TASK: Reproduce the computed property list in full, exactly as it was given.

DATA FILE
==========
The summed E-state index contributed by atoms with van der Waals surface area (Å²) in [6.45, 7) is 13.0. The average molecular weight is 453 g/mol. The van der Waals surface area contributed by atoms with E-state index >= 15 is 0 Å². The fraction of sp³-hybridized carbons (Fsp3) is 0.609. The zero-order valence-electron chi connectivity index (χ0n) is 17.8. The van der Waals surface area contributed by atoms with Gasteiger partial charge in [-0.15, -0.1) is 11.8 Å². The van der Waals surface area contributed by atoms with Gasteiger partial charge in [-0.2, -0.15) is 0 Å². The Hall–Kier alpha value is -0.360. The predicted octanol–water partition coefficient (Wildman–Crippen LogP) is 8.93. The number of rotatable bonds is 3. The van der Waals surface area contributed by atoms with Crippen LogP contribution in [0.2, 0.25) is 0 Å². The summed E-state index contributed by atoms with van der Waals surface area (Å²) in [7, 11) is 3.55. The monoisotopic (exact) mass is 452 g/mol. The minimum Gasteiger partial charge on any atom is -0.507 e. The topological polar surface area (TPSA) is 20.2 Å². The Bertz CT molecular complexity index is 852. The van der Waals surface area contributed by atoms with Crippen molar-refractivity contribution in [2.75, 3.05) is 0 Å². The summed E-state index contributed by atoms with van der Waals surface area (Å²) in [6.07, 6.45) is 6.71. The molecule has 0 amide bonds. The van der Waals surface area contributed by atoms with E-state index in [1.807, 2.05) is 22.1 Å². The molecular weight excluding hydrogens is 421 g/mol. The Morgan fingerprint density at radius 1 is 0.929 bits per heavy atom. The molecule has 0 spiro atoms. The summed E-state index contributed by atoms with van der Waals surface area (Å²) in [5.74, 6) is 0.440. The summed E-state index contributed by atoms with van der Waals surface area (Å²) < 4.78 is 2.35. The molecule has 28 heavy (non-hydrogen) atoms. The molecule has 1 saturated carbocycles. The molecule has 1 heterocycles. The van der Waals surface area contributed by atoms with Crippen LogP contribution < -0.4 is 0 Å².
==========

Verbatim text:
The summed E-state index contributed by atoms with van der Waals surface area (Å²) in [6.45, 7) is 13.0. The average molecular weight is 453 g/mol. The van der Waals surface area contributed by atoms with E-state index >= 15 is 0 Å². The fraction of sp³-hybridized carbons (Fsp3) is 0.609. The zero-order valence-electron chi connectivity index (χ0n) is 17.8. The van der Waals surface area contributed by atoms with Gasteiger partial charge in [-0.15, -0.1) is 11.8 Å². The van der Waals surface area contributed by atoms with Gasteiger partial charge in [-0.2, -0.15) is 0 Å². The Hall–Kier alpha value is -0.360. The predicted octanol–water partition coefficient (Wildman–Crippen LogP) is 8.93. The number of rotatable bonds is 3. The van der Waals surface area contributed by atoms with Crippen LogP contribution in [0.2, 0.25) is 0 Å². The summed E-state index contributed by atoms with van der Waals surface area (Å²) in [7, 11) is 3.55. The monoisotopic (exact) mass is 452 g/mol. The minimum Gasteiger partial charge on any atom is -0.507 e. The topological polar surface area (TPSA) is 20.2 Å². The Bertz CT molecular complexity index is 852. The van der Waals surface area contributed by atoms with Crippen molar-refractivity contribution in [2.75, 3.05) is 0 Å². The summed E-state index contributed by atoms with van der Waals surface area (Å²) in [6.07, 6.45) is 6.71. The molecule has 0 amide bonds. The van der Waals surface area contributed by atoms with E-state index in [1.807, 2.05) is 22.1 Å². The molecular weight excluding hydrogens is 421 g/mol. The Morgan fingerprint density at radius 1 is 0.929 bits per heavy atom. The molecule has 0 spiro atoms. The summed E-state index contributed by atoms with van der Waals surface area (Å²) in [5.74, 6) is 0.440. The summed E-state index contributed by atoms with van der Waals surface area (Å²) < 4.78 is 2.35. The molecule has 28 heavy (non-hydrogen) atoms. The molecule has 1 saturated carbocycles. The molecule has 1 heterocycles. The van der Waals surface area contributed by atoms with Crippen LogP contribution < -0.4 is 0 Å².